Richard Taylor – visual effects supervisor. Taylor received four Clio awards for his work on the 7UP Bubbles, 7UP Un-Cola and Levi’s Trademark commercials. He worked on “Star Trek: The Motion Picture” and in 1980 became the creative director at Information International Inc. He has been the cinematic director at Electronic Arts and directed cinematic sequences for “The Lord of the Rings: Battle for Middle Earth” and its sequel. Recent work includes “Shrek 4,” Turner Classic Movies, Disney and Ubisoft Games. Presently, he is the director of XLNT FX. Taylor serves as vice-chair of the Visual Effects Society.
Bill Kroyer – computer image choreography & storyboards. Kroyer was trained in hand-drawn animation at Disney before taking on the role of Computer Image Choreographer on “Tron.” He pioneered the technique of combining hand-drawn animation with computer animation on projects including his Academy Award-nominated short “Technological Threat” and the animated film “Ferngully: The Last Rainforest.” As senior animation director at Rhythm & Hues Studios, Kroyer directed animation on many commercials, as well as feature films like “Cats and Dogs,” “Garfield” and “Scooby Doo.” He serves as director of Digital Arts at Chapman University and co-chairs the Academy of Motion Picture Arts and Sciences’ Science and Technology Council.
John Scheele — technical effects supervisor. Scheele has worked on a number of effects-driven movies and television shows. He served as visual effects consultant on “The Last Starfighter” and handled motion control and visual effects on “Dick Tracy” and “Darkman.” Scheele was a senior visual effects supervisor and vice president of visual effects at Warner Bros. from 1993-1998, and films he worked on at that time included “Batman Forever” and “The Devil’s Advocate.” Scheele has also been the visual effects supervisor on projects such as “World Trade Center” and the 2007 final cut version of “Blade Runner.”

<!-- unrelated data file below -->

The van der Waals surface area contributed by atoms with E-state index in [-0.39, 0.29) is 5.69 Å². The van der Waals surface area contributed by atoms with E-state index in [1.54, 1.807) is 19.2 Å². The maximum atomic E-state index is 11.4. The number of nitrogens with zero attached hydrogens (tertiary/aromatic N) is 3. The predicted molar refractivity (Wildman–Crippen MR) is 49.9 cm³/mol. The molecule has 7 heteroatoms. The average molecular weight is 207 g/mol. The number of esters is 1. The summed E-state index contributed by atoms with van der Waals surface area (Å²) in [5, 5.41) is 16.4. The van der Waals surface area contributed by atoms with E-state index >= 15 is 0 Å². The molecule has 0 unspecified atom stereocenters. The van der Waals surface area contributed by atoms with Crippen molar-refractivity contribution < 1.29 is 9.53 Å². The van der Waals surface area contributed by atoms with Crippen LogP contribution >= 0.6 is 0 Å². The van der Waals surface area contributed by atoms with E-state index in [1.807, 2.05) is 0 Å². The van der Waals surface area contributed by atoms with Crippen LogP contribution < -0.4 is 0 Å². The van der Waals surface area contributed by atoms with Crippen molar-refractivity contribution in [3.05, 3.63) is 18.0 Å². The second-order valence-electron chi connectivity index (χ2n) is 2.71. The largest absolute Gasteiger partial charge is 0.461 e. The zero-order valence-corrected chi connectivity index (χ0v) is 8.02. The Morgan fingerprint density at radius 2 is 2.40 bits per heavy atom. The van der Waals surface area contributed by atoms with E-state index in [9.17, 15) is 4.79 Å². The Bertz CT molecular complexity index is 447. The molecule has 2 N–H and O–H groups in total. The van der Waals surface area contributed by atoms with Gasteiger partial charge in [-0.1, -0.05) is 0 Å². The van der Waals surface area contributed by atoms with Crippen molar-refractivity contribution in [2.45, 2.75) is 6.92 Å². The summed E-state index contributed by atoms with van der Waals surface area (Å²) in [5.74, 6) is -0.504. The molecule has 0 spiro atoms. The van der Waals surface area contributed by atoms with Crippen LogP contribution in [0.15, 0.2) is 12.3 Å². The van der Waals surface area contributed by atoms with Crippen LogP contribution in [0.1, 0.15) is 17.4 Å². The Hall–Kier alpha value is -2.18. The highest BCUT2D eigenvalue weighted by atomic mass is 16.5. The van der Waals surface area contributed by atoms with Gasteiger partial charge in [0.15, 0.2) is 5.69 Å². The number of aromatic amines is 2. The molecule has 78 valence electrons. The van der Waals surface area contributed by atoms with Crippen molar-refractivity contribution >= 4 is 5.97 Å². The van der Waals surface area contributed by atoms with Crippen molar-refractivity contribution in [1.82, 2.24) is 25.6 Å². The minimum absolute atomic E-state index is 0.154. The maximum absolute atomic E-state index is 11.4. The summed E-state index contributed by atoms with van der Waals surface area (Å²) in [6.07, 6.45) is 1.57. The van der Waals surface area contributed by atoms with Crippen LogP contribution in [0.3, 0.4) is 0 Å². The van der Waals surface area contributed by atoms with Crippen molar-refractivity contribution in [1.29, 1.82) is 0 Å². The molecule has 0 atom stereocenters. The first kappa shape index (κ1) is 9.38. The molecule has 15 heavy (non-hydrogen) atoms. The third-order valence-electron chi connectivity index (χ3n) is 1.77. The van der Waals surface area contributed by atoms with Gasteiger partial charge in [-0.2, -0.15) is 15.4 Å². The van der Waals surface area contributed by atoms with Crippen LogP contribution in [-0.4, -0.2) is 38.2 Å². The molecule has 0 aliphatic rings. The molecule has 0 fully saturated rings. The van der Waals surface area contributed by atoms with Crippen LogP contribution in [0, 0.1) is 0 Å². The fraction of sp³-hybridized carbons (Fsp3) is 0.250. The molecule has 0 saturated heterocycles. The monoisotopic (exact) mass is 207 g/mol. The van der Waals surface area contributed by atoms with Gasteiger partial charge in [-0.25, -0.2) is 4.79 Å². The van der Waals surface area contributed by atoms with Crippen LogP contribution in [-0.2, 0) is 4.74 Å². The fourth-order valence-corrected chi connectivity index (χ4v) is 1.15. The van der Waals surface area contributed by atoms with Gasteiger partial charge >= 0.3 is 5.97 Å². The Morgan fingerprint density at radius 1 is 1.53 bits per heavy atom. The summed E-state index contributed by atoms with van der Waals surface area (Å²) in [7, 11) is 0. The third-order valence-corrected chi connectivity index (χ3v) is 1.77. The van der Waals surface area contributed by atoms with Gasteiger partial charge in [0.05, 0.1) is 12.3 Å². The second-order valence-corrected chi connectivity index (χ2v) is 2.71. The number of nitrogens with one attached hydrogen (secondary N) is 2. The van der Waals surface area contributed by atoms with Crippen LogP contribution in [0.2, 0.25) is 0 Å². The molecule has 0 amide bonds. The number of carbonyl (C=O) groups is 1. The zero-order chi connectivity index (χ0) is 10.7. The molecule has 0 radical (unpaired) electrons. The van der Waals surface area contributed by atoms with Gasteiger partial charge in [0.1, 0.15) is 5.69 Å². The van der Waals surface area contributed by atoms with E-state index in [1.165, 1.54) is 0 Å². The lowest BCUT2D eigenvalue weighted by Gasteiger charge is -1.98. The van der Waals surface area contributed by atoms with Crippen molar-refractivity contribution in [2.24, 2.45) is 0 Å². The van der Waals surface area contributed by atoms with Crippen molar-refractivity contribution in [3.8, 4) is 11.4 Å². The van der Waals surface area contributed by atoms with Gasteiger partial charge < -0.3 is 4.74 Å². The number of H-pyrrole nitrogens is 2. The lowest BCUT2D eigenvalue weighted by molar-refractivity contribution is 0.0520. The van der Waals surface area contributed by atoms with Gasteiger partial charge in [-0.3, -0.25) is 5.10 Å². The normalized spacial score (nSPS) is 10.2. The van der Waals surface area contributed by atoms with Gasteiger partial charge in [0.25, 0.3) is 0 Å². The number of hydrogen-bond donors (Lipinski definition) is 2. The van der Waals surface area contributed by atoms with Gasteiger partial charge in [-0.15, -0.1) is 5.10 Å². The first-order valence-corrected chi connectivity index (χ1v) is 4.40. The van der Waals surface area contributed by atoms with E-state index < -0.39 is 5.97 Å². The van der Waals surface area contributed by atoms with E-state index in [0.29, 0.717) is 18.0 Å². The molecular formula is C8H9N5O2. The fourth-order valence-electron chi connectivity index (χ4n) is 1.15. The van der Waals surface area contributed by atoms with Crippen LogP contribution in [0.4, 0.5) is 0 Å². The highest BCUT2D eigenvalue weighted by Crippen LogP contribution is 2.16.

Here now is your “front row seat” via exclusive Hero Complex footage of the filmmakers’ panel at the Aero Theatre event — approximately 25 minutes of highlights from the discussion — with topics including: the inspiration for the story of “Tron”; the limitations of the technology the filmmakers had to deal with — including the use of only one computer on the Disney lot; the reaction by one of Walt Disney’s “Nine Old Men” to a screening of the film; the spiritual components of the movie; and how the movie predicted much of the technology that is used today.
The DGA event “From ‘Tron’ to ‘Tron: Legacy’ – Game Changing Moments in the Art of VFX” occurred the week after the Aero screening and featured a first-time synergy of both directors and filmmakers involved with each film being present for an event. While no video or audio recording was allowed, here is an exclusive Hero Complex photo that commemorates that pivotal gathering.
— Jay West